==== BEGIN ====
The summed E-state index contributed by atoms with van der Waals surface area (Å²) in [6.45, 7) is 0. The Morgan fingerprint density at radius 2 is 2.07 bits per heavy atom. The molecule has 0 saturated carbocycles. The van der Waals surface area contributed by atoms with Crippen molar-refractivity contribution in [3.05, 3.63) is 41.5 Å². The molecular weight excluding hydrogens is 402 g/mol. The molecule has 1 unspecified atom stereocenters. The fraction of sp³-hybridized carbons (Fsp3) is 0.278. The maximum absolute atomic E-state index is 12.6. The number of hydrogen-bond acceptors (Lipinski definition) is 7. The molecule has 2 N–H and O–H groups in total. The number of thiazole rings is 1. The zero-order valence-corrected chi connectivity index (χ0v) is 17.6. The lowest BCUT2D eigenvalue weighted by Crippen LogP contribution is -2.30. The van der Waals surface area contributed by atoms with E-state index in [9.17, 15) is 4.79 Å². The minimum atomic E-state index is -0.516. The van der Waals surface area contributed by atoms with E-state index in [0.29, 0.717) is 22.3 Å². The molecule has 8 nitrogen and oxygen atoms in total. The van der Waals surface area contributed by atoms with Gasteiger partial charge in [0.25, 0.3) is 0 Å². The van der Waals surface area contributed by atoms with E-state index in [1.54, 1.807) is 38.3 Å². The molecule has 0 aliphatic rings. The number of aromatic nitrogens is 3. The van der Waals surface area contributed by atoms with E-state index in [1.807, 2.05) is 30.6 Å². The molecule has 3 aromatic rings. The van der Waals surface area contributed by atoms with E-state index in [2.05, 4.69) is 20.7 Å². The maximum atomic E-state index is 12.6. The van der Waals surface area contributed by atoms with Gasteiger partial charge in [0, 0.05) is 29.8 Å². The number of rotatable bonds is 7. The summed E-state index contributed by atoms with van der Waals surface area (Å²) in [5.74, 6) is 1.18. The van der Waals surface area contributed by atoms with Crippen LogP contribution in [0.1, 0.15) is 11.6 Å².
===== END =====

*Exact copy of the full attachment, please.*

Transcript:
The summed E-state index contributed by atoms with van der Waals surface area (Å²) in [6.45, 7) is 0. The Morgan fingerprint density at radius 2 is 2.07 bits per heavy atom. The molecule has 0 saturated carbocycles. The van der Waals surface area contributed by atoms with Crippen molar-refractivity contribution in [3.05, 3.63) is 41.5 Å². The molecular weight excluding hydrogens is 402 g/mol. The molecule has 1 unspecified atom stereocenters. The fraction of sp³-hybridized carbons (Fsp3) is 0.278. The maximum absolute atomic E-state index is 12.6. The number of hydrogen-bond acceptors (Lipinski definition) is 7. The molecule has 2 N–H and O–H groups in total. The number of thiazole rings is 1. The zero-order valence-corrected chi connectivity index (χ0v) is 17.6. The lowest BCUT2D eigenvalue weighted by Crippen LogP contribution is -2.30. The van der Waals surface area contributed by atoms with E-state index in [9.17, 15) is 4.79 Å². The minimum atomic E-state index is -0.516. The van der Waals surface area contributed by atoms with E-state index in [0.29, 0.717) is 22.3 Å². The molecule has 8 nitrogen and oxygen atoms in total. The van der Waals surface area contributed by atoms with Gasteiger partial charge in [0.25, 0.3) is 0 Å². The van der Waals surface area contributed by atoms with E-state index in [1.54, 1.807) is 38.3 Å². The molecule has 0 aliphatic rings. The number of aromatic nitrogens is 3. The van der Waals surface area contributed by atoms with E-state index in [1.807, 2.05) is 30.6 Å². The molecule has 3 aromatic rings. The van der Waals surface area contributed by atoms with E-state index in [2.05, 4.69) is 20.7 Å². The maximum atomic E-state index is 12.6. The van der Waals surface area contributed by atoms with Gasteiger partial charge in [0, 0.05) is 29.8 Å². The number of rotatable bonds is 7. The summed E-state index contributed by atoms with van der Waals surface area (Å²) in [5.74, 6) is 1.18. The van der Waals surface area contributed by atoms with Crippen LogP contribution in [0.1, 0.15) is 11.6 Å².